iele paloumpis is a dance artist, death doula and intuitive space-holder. their work is rooted in kinesthetic awareness and ancestral healing practices – all within a trauma-informed framework that centers social justice.Choreographic works have been shown through the Chocolate Factory Theater, Brooklyn Arts Exchange, New York Live Arts, Dixon Place, the Flea Theater, Movement Research, Painted Bride Art Center, and Franklin Street Works, among others. iele is excited to premiere their newest evening length work, “In place of catastrophe, a clear night sky” at Danspace Project this coming May 21st, 22nd and 23rd, 2020. iele received a BA from Hollins University in 2006 and was awarded end of life doula certifications from Mount Sinai, Valley Hospice, and the Quality of Life Care, LLC Accompanying the Dying Program between 2014-16. As a disabled, queer, trans survivor from a working class background, iele empathizes across multiple axes of oppression and brings this awareness to their work a dance artist and death doula.

Jaime Shearn Coan is a writer, editor, and PhD Candidate in English at The Graduate Center, CUNY, where he is completing a dissertation titled Metamorphosis Theater: Performance at the Intersection of HIV/AIDS, Race, and Sexuality. A current 2019-2020 CUNY/Schomburg Center Archival Dissertation Year Fellow, Jaime previously served as a Mellon Public Humanities Fellow at The Center for the Humanities, CUNY and has taught literature, composition, and creative writing at City College, Hunter College, and Queens College, CUNY. Jaime’s writing has appeared in publications including TDR: The Drama Review, Critical Correspondence, Drain Magazine, The Brooklyn Rail, Jacket2, Movement Research Performance Journal, Gulf Coast, On Curating, Women & Performance, and Bodies of Evidence: Ethics, Aesthetics, and Politics of Movement. Jaime is a co-editor of the Danspace Project 2016 Platform catalogue: Lost and Found: Dance, New York, HIV/AIDS, Then and Now and author of the chapbook Turn it Over, published by Argos Books.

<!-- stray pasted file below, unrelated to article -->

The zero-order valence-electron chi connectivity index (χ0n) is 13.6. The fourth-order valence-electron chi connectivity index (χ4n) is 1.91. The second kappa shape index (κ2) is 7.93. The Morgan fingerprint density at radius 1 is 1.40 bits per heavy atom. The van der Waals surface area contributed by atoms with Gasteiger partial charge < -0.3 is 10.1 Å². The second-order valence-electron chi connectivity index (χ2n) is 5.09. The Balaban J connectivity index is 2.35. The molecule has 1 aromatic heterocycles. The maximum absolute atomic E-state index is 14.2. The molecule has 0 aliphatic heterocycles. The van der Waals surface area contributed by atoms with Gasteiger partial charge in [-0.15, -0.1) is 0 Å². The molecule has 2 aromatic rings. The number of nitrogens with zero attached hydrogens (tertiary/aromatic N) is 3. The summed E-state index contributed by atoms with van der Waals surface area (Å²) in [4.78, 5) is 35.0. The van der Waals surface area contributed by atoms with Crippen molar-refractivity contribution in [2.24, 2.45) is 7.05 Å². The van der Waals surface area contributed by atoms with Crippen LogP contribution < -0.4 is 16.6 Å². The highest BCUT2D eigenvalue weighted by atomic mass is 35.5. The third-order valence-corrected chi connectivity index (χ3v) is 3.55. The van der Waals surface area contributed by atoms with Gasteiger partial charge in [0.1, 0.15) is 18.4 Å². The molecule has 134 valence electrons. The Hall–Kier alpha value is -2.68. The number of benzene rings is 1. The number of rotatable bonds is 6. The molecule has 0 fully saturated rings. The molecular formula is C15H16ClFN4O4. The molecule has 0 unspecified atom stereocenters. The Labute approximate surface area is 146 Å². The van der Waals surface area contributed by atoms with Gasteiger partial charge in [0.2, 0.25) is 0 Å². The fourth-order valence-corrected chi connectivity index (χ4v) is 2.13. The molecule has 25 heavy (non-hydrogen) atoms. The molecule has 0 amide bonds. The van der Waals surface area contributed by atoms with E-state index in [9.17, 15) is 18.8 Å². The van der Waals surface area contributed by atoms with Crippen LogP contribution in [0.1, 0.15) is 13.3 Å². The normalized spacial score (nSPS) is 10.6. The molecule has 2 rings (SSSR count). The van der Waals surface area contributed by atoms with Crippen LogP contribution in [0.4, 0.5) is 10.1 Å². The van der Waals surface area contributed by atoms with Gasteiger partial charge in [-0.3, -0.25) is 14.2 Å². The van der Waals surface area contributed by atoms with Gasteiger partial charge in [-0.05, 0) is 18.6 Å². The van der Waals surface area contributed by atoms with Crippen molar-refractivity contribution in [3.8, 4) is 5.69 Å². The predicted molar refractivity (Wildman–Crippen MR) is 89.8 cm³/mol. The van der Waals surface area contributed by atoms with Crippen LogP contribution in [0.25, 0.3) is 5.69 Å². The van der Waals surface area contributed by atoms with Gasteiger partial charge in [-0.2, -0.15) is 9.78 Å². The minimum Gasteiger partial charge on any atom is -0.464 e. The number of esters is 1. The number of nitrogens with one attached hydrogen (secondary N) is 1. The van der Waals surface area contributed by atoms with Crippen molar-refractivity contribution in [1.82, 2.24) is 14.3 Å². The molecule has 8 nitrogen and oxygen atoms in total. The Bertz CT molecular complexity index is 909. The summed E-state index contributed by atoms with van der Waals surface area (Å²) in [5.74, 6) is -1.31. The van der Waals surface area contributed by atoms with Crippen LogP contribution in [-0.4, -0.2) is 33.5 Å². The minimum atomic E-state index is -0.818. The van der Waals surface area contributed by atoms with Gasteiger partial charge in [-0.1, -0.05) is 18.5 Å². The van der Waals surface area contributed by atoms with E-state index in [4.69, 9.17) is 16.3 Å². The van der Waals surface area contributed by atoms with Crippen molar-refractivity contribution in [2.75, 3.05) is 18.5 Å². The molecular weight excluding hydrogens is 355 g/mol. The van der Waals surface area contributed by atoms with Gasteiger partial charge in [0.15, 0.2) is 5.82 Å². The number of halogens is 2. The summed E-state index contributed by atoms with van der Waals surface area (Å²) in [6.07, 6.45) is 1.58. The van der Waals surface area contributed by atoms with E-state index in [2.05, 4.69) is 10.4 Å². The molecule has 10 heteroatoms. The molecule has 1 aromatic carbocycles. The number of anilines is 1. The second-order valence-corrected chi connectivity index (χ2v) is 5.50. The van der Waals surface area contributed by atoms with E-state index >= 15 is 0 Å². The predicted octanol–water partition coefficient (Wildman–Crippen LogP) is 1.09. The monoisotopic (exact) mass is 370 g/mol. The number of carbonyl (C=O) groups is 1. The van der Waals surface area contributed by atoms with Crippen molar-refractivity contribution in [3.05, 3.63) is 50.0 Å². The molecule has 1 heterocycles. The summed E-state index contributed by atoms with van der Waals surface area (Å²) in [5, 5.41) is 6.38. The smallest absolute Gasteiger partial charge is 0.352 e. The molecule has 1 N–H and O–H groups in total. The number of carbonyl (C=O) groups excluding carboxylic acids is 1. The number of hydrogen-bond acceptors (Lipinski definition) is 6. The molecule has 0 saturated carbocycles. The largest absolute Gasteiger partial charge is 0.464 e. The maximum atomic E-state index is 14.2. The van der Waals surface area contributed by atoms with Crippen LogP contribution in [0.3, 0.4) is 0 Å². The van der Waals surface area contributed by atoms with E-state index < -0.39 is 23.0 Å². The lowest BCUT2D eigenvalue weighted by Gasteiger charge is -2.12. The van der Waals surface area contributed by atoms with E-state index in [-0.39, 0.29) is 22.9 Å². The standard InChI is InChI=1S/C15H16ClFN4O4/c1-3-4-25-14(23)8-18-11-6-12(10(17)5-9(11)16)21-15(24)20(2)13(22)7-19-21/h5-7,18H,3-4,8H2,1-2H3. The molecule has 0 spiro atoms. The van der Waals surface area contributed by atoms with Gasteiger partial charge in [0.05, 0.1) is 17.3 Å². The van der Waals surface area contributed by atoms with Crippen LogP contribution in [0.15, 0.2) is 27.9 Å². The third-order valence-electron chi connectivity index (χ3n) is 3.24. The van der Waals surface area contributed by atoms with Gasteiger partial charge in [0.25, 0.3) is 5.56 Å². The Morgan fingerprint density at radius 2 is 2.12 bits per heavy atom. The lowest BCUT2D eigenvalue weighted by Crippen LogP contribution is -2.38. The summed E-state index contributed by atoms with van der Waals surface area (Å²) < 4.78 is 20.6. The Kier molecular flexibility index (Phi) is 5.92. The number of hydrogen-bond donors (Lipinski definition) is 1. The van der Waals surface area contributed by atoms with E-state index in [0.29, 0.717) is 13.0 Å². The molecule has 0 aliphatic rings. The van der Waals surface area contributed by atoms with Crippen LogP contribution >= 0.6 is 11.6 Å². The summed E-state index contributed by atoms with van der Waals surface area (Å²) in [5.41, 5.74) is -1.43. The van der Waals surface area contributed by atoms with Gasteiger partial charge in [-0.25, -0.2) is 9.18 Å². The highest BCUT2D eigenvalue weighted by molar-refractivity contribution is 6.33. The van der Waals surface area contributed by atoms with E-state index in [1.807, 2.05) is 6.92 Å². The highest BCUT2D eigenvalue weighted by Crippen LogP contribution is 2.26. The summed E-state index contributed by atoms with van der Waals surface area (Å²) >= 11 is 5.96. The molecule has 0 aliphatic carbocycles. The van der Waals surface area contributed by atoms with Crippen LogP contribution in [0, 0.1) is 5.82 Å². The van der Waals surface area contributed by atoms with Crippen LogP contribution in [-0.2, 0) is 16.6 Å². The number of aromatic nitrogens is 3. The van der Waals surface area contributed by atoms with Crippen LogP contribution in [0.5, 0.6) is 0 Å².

devynn emory is a mixed Lenape/Blackfoot choreographer and dance artist living in Lenapehoking. emory’s company devynnemory/beastproductions sources from multiple in-between states of being both in their body as a transgender person, and in their work in multiple realms of liminality as a healer/bodyworker and emergency/hospice Nurse. emory was institutionally trained in rigorous classical lineages of line and exactitude. They have thus committed to formalism as a tool for structural reclamation, investigation and decolonization of pattern making. In addition to making choreographic work they lead ceremony, movement and writing workshops, and engage in somatic practices releasing grief concerning trauma and death and dying.

Maura Nguyen Donohue appreciates the kinship of two teen sons and many other sibling spirits. She is Associate Professor of Dance and Faculty Associate for Roosevelt House Public Policy Institute at Hunter College. She has been making, writing about and curating performance works in NYC since 1994. She has served on The Bessies, as well as the Boards of Movement Research, the Congress on Research in Dance and Dance Theater Workshop. She has a BA in Anthropology and Dance (‘92) and an MFA in Dance (‘08) from Smith College.